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Familiar scene, but different Tigers team ready for A's

Familiar scene, but different Tigers team ready for A's

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Familiar scene, but different Tigers team ready for A's

OAKLAND -- Fifty-one weeks have passed since Justin Verlander shut out the A's here to carry the Tigers through the American League Division Series.

Nearly six months have passed since the Tigers took two out of three in Oakland in an early-season matchup that cooled off the A's from their hot start. Plenty of baseball has unfolded since both of those series. Still, as the Tigers settled into the visiting clubhouse, some of them felt they were just here.

"It's a little familiar, for sure," catcher Alex Avila said. "This time of the year, flying to California, we had to do that twice last year. But playing them, that's always a good series. Last year, the ALDS was a very, very good series, so I think everybody going into this matchup just expects another good one."

ALDS

Each of their last two seasons included celebrations here. They clinched their first division title in 24 years here two seasons ago, then saw Verlander's masterpiece last October send them on their way to the AL Championship Series. If this Division Series goes the full five games, they'll have a chance to do the same behind Max Scherzer, who starts Game 1 on Friday (9:30 p.m. ET on TBS).

In many ways, this feels awfully familiar. However, it is a different team the Tigers take into this year's matchup.

One of the biggest differences for the Tigers was on the club, but not with the team when they came out here last October. In fact, Victor Martinez wasn't even watching most of the playoffs, rehabbing his surgically repaired knee.

"Just a little bit," he said. "I couldn't. It was tough for me. I watched a little here, a little there, but I didn't really watch.

"You know, it's tough, the thing that you love to do, and you're watching your teammates bust their butts on the field and you're sitting on the table rehabbing and doing this, doing that. It really killed me. It did."

While Delmon Young held his own as the designated hitter in last year's Division Series, going 4-for-17 with no homers and two RBIs, Martinez enters this year's rematch coming off baseball's hottest second half. He went 11-for-16 with a homer and two RBIs over four games against the A's in August in Detroit.

Martinez is a .343 career hitter against Oakland, and he deepens the middle of the order. With Miguel Cabrera hobbled, a different hitter than he was last year, extending the lineup could be more important.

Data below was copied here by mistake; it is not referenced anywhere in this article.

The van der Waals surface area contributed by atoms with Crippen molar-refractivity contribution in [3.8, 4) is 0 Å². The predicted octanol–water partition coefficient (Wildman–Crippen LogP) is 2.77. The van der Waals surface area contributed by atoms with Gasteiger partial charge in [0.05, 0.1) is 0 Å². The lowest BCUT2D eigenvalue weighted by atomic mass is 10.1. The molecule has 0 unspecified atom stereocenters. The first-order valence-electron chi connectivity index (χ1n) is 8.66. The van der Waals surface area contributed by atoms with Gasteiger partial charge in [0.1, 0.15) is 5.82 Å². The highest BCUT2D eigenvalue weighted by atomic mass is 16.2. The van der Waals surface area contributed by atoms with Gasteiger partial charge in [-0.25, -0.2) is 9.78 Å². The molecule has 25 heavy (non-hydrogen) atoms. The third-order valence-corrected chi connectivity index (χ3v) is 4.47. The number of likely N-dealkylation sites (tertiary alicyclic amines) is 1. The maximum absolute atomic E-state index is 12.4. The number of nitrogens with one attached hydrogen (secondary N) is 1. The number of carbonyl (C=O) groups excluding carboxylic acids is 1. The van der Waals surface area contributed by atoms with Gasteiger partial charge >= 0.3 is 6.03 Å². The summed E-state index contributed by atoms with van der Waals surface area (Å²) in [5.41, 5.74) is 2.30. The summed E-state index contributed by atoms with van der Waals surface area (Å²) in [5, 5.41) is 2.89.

Add in Torii Hunter batting ahead of Cabrera, and it's a lineup that has different avenues toward producing offense.

"No question, it's a better lineup this year," A's manager Bob Melvin said. "And they're probably a little more versatile in what they do. They maybe hit for a few more guys that last year they didn't hit for, and they just have a deeper lineup. When you have Hunter sitting in the two-hole above those guys, it presents its challenges, no doubt."

Except for the order, the pitching rotation is exactly the same. The biggest difference there is a fully healthy Scherzer starting Game 1, not the shoulder-hampered Scherzer who started Game 4 last year on a pitch count. It's a minute difference for many, but it's a bigger difference for Scherzer, who calls his starts before that September shoulder soreness some of the best pitching of his career.

"I was on a 90-100 pitch count," Scherzer said earlier this week. "Even when I was on that pitch count, those last 10 pitches, you're trying to build up. Like I've said, those last 15 pitches usually mean the most. And so, for me, I'm in a better position to be more effective in those last 15 pitches.

"So this year, I feel so much stronger. I feel my arm's more resilient going into this postseason. I'm on a full workload. If you need me to go 125 pitches, I'm more than capable of doing that. I think that's a huge benefit for me going into the postseason this year."

The deeper Tigers starters can go, the better, because their bullpen has a vastly different look. Jose Valverde, whose blown save in Game 4 set up his demise as Tigers closer, is gone. Joaquin Benoit, who set up last year's win in Game 1 before giving up a game-changing two-run homer the next day, is in after going 24-for-26 in save chances during the regular season.

Beyond him, the bullpen is not as deep. Octavio Dotel and Phil Coke are both out with injuries. Bruce Rondon, who could've been a major factor setting up, is also out. These Tigers will rely on their starters to provide deep outings, then lean on Drew Smyly, Al Alburquerque and Jose Veras to set up ninth innings for Benoit.

The lean on the starting pitching isn't new. The Tigers are hoping the results will be familiar as well.

"I think the matchup, Tigers-A's, I think everybody looks at some of the matchups we've had and know it's going to be good," Avila said.

Jason Beck is a reporter for MLB.com. Read Beck's Blog and follow him on Twitter @beckjason. This story was not subject to the approval of Major League Baseball or its clubs.

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